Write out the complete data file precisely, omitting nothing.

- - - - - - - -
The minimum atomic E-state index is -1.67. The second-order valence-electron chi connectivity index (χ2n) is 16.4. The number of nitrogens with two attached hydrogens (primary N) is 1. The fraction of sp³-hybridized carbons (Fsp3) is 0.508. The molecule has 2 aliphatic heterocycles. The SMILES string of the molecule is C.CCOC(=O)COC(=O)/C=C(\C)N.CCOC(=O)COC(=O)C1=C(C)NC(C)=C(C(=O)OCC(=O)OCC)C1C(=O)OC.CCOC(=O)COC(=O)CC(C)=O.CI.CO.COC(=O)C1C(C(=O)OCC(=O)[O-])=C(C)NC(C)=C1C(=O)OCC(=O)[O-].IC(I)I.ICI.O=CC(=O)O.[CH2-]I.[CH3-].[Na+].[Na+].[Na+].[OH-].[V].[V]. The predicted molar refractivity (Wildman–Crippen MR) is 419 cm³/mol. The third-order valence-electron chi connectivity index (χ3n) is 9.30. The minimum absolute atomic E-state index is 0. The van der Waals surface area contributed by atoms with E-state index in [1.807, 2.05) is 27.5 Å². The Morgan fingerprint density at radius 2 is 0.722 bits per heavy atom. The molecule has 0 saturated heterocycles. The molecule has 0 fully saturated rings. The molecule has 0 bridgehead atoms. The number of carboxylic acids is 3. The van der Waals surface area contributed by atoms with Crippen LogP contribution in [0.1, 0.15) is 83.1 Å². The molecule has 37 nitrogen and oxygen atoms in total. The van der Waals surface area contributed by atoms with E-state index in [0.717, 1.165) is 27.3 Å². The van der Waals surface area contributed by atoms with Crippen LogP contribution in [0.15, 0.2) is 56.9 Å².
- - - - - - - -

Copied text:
The minimum atomic E-state index is -1.67. The second-order valence-electron chi connectivity index (χ2n) is 16.4. The number of nitrogens with two attached hydrogens (primary N) is 1. The fraction of sp³-hybridized carbons (Fsp3) is 0.508. The molecule has 2 aliphatic heterocycles. The SMILES string of the molecule is C.CCOC(=O)COC(=O)/C=C(\C)N.CCOC(=O)COC(=O)C1=C(C)NC(C)=C(C(=O)OCC(=O)OCC)C1C(=O)OC.CCOC(=O)COC(=O)CC(C)=O.CI.CO.COC(=O)C1C(C(=O)OCC(=O)[O-])=C(C)NC(C)=C1C(=O)OCC(=O)[O-].IC(I)I.ICI.O=CC(=O)O.[CH2-]I.[CH3-].[Na+].[Na+].[Na+].[OH-].[V].[V]. The predicted molar refractivity (Wildman–Crippen MR) is 419 cm³/mol. The third-order valence-electron chi connectivity index (χ3n) is 9.30. The minimum absolute atomic E-state index is 0. The van der Waals surface area contributed by atoms with E-state index in [1.807, 2.05) is 27.5 Å². The Morgan fingerprint density at radius 2 is 0.722 bits per heavy atom. The molecule has 0 saturated heterocycles. The molecule has 0 fully saturated rings. The molecule has 0 bridgehead atoms. The number of carboxylic acids is 3. The van der Waals surface area contributed by atoms with Crippen LogP contribution in [0.1, 0.15) is 83.1 Å². The molecule has 37 nitrogen and oxygen atoms in total. The van der Waals surface area contributed by atoms with E-state index in [0.717, 1.165) is 27.3 Å². The van der Waals surface area contributed by atoms with Crippen LogP contribution in [0.15, 0.2) is 56.9 Å².